Self-care during the COVID Pandemic
I am here at home along with everyone else in this unprecedented surreal situation which is somewhere between a scary movie and a perpetual snow day. Our offices are closed and we are thankful to be able to support our clients with virtual appointments. I am feeling lucky that I can continue to do a job I love in the midst of this craziness to have some routine and normalcy. As I have been discussing with my clients the last few days- the effect COVID- 19 has on our mental health and disordered eating is palpable. The isolation that is mandated by law at the moment, and for good reason of course, contributes to more challenges on top of the fear of this pandemic. In this blog I wanted to highlight some ideas to help you take care of yourself during the isolation as it affects us both nutritionally and mentally.
Ideas to help you take care of yourself during the isolation
First, many of my conversations have been around emotional eating. Please be gentle with yourself. It is a natural human experience to eat in response to emotions. Think of happy celebrating a wedding to the sad- breaking up a relationship… food! This is NORMAL.
The challenge becomes when this is the only tool in the toolbox to manage emotions.
It’s a task food simply cannot do.
The anxiety of the unknown we are experiencing is not an everyday occurrence and it is not uncommon for food to try “help”. If you find the last few days have been met with emotional eating- take a breath, leave the judgement behind and focus on ways to give yourself other tools to care for yourself in this environment and with the stress and fear you are feeling.
Next make a plan for how to combat this physical isolation- that is in my opinion the greatest support of your mental health and wellbeing.
Continue on for more tips on how to emotionally survive COVID!
I am sure this makes the top of the list on everyone’s survival COVID-19 guide but make a schedule for yourself. Flexibility is important. This is not a rule to be followed but a guideline to help you make sense of these days that are out of routine.
Items to consider for your personal schedule:
- Set Alarm
Wake up time- without a place to be it can be tempting to sleep the day away. Used to waking up at 5 am? Give yourself a few days of enjoying the extra Z’s, then figure out a range of time you would like to start your day.
Shower, get dressed, make your bed- keep these parts of your usual routine even if you do not have to be out of the house. (No judgement on the bed making. Do I make my bed? NOPE, I included it since many people do!)
- Make sure you have a meal plan
Breakfast/Lunch/Dinner/Snacks- it can be easy to graze along the day since you have easy access to food all day long. But being in a perpetual state of not hungry, not full can lead to not really having balanced meals or a sense of mindfulness while eating.
- Schedule, Schedule, Schedule Set time ranges to have meals, share with family members you are quarantined with or Facetime a friend. Sit at the kitchen table, counter barstool or other dining space and resist the urge to eat while getting work done or while watching TV.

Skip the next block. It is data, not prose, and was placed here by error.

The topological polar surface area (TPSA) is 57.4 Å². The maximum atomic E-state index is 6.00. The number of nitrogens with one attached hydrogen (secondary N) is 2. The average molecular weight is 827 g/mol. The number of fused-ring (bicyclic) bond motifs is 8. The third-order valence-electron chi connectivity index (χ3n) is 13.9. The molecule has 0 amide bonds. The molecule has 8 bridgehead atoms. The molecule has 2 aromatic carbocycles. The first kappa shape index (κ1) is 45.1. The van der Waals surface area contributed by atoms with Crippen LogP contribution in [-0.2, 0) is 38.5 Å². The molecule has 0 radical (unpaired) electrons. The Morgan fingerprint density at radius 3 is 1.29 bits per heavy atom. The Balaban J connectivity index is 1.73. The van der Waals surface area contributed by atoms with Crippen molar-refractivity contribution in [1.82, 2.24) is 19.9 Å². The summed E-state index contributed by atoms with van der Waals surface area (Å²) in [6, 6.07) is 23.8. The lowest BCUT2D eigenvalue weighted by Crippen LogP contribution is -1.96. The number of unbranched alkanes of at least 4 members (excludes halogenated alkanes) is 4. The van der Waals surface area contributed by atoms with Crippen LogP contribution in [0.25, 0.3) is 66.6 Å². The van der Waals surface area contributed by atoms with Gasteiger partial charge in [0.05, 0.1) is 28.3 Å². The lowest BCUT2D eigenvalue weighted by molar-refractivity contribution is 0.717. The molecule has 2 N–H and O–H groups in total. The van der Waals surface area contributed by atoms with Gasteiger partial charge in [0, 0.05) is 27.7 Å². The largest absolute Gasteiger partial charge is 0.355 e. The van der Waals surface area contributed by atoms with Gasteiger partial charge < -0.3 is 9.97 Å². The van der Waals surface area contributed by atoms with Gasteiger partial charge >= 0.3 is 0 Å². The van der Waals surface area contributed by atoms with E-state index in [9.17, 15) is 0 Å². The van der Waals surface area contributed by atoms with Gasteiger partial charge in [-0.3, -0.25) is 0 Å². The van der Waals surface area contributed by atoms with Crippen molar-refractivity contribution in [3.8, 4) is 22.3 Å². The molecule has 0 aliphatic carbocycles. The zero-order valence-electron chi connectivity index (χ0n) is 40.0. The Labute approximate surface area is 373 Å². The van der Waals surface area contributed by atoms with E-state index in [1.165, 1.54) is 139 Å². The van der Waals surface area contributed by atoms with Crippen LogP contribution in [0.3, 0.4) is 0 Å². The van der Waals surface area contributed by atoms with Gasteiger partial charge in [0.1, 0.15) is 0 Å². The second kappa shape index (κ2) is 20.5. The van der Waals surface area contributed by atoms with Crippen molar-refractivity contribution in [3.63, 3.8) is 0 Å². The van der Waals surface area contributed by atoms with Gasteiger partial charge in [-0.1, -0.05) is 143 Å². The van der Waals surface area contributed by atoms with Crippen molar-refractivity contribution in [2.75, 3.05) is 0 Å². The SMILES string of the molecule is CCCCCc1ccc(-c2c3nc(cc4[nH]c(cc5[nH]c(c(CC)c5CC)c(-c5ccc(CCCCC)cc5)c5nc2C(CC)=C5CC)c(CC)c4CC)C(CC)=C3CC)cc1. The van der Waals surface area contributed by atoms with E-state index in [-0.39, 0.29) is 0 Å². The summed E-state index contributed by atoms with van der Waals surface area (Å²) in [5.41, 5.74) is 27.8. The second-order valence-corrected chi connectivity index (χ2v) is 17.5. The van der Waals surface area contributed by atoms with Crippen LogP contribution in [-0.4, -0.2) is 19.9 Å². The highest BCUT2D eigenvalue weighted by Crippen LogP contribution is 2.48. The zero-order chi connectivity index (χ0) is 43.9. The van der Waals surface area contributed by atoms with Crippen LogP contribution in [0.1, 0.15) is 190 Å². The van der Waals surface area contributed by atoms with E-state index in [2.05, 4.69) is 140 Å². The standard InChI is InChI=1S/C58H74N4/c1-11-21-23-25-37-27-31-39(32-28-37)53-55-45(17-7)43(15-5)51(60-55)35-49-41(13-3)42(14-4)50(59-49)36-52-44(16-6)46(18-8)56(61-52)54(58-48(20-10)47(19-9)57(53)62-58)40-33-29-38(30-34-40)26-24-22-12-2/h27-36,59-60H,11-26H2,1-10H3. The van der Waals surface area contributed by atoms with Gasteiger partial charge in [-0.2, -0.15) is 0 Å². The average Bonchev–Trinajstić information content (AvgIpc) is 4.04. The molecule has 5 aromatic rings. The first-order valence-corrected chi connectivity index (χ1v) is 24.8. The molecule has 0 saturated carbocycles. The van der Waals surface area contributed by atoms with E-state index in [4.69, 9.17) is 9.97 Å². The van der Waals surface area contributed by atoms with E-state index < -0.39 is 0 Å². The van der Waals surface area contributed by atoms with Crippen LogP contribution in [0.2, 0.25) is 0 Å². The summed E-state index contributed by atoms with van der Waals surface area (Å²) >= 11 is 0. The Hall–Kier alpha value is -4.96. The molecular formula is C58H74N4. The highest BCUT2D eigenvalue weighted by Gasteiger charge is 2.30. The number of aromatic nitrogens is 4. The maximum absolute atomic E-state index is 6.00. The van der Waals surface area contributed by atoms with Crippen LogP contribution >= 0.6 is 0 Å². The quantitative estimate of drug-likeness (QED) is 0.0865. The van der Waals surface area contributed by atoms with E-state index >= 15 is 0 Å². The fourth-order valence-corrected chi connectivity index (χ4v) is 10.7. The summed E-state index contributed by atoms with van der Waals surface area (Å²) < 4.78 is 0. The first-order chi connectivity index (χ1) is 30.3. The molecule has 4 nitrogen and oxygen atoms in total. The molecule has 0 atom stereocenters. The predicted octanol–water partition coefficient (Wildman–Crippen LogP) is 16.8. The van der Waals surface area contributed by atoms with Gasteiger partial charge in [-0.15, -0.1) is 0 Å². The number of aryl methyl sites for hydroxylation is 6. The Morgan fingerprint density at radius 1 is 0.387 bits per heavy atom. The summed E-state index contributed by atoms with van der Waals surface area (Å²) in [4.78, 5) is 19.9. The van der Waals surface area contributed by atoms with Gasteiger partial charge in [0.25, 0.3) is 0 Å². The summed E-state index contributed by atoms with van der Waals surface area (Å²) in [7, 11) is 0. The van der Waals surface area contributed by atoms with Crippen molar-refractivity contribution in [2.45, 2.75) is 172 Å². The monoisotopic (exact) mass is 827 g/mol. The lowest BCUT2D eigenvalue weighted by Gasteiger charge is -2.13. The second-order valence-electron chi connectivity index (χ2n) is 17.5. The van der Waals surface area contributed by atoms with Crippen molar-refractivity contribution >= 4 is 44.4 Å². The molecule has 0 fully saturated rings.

- Time outside- feeling cooped up may contribute to relying on food for entertainment, more energy or to manage stress. Time outside can mean walking the dog or just sitting on your patio/front step.
- Projects and hobbies- do you play an instrument or have you been meaning to learn? Do you have a craft closet that you could utilize to do some creating? Do you have a list of relatives or old friends you could write a letter to? Or maybe it is catching up on laundry or cleaning out a closet or junk drawer.
- Social time- being physically isolated is so tough! But with so much technology out there using facetime/skype/zoom to catch up with family and friends is an option. Maybe set up a “date” to eat a meal together.
- Limit news time. I understand that things are changing hour to hour but consider how the stream of news impacts your stress and anxiety levels and how that might be impacting food as well. Maybe it is setting up limits for yourself to check in for 15 minutes 2-3 times a day. Maybe it is less. Hide friends on social media that are spreading hysteria or unreliable information.
- Grocery store tips-
Allow yourself to use pantry items (pasta, rice, bread), canned goods, frozen foods without guilt that it is not fresh. Do this always but especially if that is what you have access to right now. For meal ideas on using pantry staples, take a look this blog.
Reassure yourself that you will have access to food. From my understanding grocery stores will remain open despite how intense the restrictions are on social gathering. Grocery stores are restocking and we will have food. Feelings of scarcity can send anxiety and disordered eating into overdrive.
Freeze foods- most things freeze well with exception of items such as whole eggs (although you can scramble and freeze or cook and freeze) or lettuce.
Do you have a hodgepodge of foods that you were able to get from the grocery store? Check out this website where you can enter what you have in your fridge and pantry and it will generate all the recipes you can make from them! https://www.supercook.com/#/recipes
Want more support? Reach out to us at email@example.com to schedule an appointment with one of registered dietitians. We are still working and “seeing” patients virtually. We don’t have any more answers on what COVID-19 has in store for us but we can support you as we make our way through this!